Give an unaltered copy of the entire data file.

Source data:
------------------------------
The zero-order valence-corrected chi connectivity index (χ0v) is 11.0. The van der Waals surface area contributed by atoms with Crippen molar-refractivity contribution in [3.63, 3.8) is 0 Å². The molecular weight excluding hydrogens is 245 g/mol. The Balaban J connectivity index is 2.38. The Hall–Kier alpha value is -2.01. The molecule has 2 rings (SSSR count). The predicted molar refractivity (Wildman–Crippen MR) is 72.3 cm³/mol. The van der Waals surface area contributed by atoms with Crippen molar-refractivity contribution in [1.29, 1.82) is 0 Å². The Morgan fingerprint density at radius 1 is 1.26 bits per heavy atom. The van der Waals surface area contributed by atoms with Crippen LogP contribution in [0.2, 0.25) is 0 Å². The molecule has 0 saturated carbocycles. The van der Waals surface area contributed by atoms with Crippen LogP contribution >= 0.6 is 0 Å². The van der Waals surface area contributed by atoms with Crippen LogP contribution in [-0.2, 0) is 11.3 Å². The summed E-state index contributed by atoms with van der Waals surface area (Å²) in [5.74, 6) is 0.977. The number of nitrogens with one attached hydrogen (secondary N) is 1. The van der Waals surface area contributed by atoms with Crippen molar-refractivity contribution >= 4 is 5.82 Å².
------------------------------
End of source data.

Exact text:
The zero-order valence-corrected chi connectivity index (χ0v) is 11.0. The van der Waals surface area contributed by atoms with Crippen molar-refractivity contribution in [3.63, 3.8) is 0 Å². The molecular weight excluding hydrogens is 245 g/mol. The Balaban J connectivity index is 2.38. The Hall–Kier alpha value is -2.01. The molecule has 2 rings (SSSR count). The predicted molar refractivity (Wildman–Crippen MR) is 72.3 cm³/mol. The van der Waals surface area contributed by atoms with Crippen molar-refractivity contribution in [1.29, 1.82) is 0 Å². The Morgan fingerprint density at radius 1 is 1.26 bits per heavy atom. The van der Waals surface area contributed by atoms with Crippen LogP contribution in [0.2, 0.25) is 0 Å². The molecule has 0 saturated carbocycles. The van der Waals surface area contributed by atoms with Crippen LogP contribution >= 0.6 is 0 Å². The van der Waals surface area contributed by atoms with Crippen LogP contribution in [-0.2, 0) is 11.3 Å². The summed E-state index contributed by atoms with van der Waals surface area (Å²) in [5.74, 6) is 0.977. The number of nitrogens with one attached hydrogen (secondary N) is 1. The van der Waals surface area contributed by atoms with Crippen molar-refractivity contribution >= 4 is 5.82 Å².